"Our national family mourns"


The Rt Revd Rose Hudson-Wilkin, Bishop of Dover, has paid tribute to Her Majesty Queen Elizabeth II following the announcement of her death. 

Speaking of Her Majesty's passing, Bishop Rose described the Queen as "the Mother of our Nation. The longest serving, most hard-working monarch in British history."

She said: "Our national family mourns with her family, for she is irreplaceable. And in the grief of her passing may we comfort one another and trust in God’s peace that surpasses all understanding. Let us, like her, put our hands into the hand of God."

The full text of Bishop Rose's tribute is below: 

It is with enormous sadness that we have received the news of the passing of our beloved Queen. May she rest in peace and rise in glory. 

In paying tribute to Her Majesty, I want to begin with the words of the poem she gave to her father when she was only 13 years of age and which he used. The poem was quoted, by her father, King George VI in his Christmas Day broadcast in 1939 - the year the country went to war for the second time. It goes like this:

'I said to the man who stood at the gate of the year,
"Give me a light that I may tread safely into the unknown."
And he replied;
"Go out into the darkness, put your hand into the hand of God.
"That shall be, to you, better than light and safer than a known way."'*

It is with some sadness that I address you because we have lost the Mother of our Nation. The longest serving, most hard-working monarch in British history.

She has been a confidant and advisor to over a dozen British prime ministers and many other heads of state.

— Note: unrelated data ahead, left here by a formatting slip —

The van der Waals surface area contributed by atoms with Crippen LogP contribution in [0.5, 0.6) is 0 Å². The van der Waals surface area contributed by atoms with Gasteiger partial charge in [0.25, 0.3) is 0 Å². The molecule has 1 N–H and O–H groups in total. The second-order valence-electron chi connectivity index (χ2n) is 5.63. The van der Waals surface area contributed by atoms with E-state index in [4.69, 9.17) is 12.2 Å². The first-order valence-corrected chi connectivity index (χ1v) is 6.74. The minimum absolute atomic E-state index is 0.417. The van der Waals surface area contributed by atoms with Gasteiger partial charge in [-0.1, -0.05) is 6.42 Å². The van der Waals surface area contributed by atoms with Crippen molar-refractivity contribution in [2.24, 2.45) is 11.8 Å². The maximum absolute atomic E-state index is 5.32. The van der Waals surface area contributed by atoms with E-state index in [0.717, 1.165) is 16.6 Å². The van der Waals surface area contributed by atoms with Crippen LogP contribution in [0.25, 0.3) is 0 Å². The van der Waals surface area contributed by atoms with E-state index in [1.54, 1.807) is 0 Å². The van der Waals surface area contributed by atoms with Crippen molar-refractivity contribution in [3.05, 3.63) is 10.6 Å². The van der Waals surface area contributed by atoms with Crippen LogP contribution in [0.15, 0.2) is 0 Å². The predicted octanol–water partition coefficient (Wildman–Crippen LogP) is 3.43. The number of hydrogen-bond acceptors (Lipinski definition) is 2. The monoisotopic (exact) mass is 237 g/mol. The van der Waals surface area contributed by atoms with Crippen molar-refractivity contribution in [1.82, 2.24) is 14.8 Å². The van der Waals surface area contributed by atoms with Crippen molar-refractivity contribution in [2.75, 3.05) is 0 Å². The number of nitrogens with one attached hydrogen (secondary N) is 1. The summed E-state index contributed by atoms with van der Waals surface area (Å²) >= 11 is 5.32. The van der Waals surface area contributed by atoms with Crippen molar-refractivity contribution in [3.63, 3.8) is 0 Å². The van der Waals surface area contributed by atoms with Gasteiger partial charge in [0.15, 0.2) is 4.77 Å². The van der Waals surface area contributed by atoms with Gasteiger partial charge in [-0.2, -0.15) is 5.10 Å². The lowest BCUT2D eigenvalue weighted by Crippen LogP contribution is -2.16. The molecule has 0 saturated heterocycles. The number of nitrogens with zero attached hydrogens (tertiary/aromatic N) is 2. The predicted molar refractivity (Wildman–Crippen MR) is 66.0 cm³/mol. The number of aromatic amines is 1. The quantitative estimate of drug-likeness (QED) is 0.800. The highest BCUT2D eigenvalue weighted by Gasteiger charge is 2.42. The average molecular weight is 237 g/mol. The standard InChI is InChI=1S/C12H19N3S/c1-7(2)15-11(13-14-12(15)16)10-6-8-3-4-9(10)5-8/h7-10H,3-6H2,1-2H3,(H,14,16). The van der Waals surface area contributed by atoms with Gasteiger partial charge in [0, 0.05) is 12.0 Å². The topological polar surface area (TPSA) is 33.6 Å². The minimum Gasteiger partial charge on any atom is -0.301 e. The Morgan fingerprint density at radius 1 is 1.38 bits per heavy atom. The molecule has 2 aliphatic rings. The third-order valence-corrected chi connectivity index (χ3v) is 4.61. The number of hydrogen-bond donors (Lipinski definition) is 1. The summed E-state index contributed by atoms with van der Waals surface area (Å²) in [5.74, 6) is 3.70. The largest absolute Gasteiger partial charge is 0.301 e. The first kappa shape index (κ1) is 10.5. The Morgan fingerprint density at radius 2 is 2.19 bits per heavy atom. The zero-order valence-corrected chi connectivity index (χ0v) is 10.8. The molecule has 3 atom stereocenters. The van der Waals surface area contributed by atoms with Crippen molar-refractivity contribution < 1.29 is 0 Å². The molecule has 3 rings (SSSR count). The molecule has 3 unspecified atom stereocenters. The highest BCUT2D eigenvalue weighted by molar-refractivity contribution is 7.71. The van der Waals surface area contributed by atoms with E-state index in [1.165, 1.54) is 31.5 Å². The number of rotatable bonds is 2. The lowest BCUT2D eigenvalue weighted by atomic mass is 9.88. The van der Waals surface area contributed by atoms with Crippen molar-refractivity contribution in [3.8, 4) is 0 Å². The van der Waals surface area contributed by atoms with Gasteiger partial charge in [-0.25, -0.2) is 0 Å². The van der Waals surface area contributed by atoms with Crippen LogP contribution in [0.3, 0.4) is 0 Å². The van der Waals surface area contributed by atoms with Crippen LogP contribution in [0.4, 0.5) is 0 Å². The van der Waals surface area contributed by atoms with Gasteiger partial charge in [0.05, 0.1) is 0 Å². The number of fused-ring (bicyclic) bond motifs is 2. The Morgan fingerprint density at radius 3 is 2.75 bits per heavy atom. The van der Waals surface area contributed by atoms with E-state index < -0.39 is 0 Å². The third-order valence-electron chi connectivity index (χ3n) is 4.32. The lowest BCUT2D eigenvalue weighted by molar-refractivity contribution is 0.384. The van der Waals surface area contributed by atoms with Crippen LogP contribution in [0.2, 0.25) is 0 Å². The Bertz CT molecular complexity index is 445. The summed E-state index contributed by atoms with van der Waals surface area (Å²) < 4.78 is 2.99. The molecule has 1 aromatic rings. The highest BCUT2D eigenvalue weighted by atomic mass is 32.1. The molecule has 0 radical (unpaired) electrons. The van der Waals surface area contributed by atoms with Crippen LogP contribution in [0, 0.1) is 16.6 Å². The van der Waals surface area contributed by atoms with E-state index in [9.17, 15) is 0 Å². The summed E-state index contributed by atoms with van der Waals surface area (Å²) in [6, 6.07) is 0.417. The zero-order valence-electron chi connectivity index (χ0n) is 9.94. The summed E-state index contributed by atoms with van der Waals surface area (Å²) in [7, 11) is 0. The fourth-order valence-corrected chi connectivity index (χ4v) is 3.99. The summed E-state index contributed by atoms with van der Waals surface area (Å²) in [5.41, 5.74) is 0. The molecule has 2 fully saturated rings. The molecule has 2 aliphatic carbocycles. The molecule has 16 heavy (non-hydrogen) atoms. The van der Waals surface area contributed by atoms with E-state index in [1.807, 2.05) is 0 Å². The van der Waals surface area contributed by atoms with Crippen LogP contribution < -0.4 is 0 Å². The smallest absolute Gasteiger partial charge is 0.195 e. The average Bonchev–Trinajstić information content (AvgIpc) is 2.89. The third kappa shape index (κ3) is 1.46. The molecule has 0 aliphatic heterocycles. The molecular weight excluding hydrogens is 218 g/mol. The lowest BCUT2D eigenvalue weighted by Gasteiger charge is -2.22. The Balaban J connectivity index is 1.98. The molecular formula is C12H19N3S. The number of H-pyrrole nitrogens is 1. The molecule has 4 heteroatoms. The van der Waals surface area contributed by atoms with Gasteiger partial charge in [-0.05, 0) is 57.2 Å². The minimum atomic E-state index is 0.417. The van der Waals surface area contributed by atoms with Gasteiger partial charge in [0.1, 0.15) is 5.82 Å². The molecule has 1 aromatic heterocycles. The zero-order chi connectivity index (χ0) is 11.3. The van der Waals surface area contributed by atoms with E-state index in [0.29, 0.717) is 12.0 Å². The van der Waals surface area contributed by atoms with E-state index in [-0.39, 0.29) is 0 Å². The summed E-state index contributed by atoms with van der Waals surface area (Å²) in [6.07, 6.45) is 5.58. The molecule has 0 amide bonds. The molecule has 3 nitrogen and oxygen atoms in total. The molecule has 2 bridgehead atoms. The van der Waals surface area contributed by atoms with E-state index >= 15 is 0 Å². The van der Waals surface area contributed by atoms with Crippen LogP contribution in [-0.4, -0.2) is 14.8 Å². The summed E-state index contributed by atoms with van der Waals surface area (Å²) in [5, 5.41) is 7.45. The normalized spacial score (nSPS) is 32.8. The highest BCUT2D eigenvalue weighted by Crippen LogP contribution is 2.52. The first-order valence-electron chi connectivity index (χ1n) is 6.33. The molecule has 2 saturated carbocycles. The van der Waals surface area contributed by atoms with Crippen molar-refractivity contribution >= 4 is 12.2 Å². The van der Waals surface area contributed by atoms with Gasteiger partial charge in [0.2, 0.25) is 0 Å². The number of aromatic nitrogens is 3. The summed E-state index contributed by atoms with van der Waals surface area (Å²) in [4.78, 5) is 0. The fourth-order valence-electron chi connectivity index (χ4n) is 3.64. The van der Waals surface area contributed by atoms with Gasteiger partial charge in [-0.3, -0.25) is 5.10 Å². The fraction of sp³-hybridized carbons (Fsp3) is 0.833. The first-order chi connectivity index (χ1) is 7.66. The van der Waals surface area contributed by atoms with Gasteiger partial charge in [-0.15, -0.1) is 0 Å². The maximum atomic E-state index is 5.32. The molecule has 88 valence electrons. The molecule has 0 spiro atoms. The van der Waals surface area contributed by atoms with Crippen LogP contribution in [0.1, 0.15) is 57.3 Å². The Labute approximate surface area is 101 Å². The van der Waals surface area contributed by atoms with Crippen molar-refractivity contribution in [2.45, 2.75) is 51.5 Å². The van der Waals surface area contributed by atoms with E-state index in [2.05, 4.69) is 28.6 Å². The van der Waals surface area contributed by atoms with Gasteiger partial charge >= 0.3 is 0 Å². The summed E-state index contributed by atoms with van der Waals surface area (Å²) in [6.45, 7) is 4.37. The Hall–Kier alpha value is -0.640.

She has been the supreme head of the Church of England - and this is not just another title that she held. She believed in God – worshipped weekly, prayed daily. She cared about the life of the Church and the nation, and she also respected those of other faiths too.

When I was invited to Windsor Castle for a meal and an overnight stay, as we were being shown around, we lingered in the chapel as she explained the damage through the fire and the restoration work that was done.

In the library, she showed me the paperwork relating to the details of the disestablishment of the Church in Jamaica - which at one stage was known as 'the Church of England in Jamaica'.

When I learned of my appointment as one of her chaplains, and enquired about how this came about, I was told that when my name was mentioned she smiled and said: “Oh, I know her!” That placed a smile on my face.

Her ability to put one at ease was paramount.

That was all that we saw of her but - like so many - she was also a mother, a grandmother and a great-grandmother. Beloved by her nearest and dearest.

Our national family mourns with her family, for she is irreplaceable. And in the grief of her passing may we comfort one another and trust in God’s peace that surpasses all understanding. Let us, like her, put our hands into the hand of God.